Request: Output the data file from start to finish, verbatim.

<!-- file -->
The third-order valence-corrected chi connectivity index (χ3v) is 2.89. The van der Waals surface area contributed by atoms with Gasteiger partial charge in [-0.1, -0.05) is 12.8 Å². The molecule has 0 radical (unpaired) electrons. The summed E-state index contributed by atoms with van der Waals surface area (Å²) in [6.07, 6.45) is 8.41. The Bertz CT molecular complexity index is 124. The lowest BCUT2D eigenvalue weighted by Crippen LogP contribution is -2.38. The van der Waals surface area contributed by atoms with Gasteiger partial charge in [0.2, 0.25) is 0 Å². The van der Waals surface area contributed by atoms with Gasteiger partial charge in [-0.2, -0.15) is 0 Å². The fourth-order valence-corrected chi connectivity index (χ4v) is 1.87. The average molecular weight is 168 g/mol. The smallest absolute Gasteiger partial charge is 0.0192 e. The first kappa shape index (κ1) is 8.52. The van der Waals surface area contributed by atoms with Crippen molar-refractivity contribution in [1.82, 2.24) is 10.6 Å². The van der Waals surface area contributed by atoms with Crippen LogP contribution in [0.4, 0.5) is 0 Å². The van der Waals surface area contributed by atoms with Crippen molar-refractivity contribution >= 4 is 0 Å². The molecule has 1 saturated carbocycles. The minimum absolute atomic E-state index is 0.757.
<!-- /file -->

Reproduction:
The third-order valence-corrected chi connectivity index (χ3v) is 2.89. The van der Waals surface area contributed by atoms with Gasteiger partial charge in [-0.1, -0.05) is 12.8 Å². The molecule has 0 radical (unpaired) electrons. The summed E-state index contributed by atoms with van der Waals surface area (Å²) in [6.07, 6.45) is 8.41. The Bertz CT molecular complexity index is 124. The lowest BCUT2D eigenvalue weighted by Crippen LogP contribution is -2.38. The van der Waals surface area contributed by atoms with Gasteiger partial charge in [0.2, 0.25) is 0 Å². The van der Waals surface area contributed by atoms with Gasteiger partial charge in [-0.2, -0.15) is 0 Å². The fourth-order valence-corrected chi connectivity index (χ4v) is 1.87. The average molecular weight is 168 g/mol. The smallest absolute Gasteiger partial charge is 0.0192 e. The first kappa shape index (κ1) is 8.52. The van der Waals surface area contributed by atoms with Crippen molar-refractivity contribution in [1.82, 2.24) is 10.6 Å². The van der Waals surface area contributed by atoms with Crippen LogP contribution in [0.4, 0.5) is 0 Å². The van der Waals surface area contributed by atoms with Crippen molar-refractivity contribution >= 4 is 0 Å². The molecule has 1 saturated carbocycles. The minimum absolute atomic E-state index is 0.757.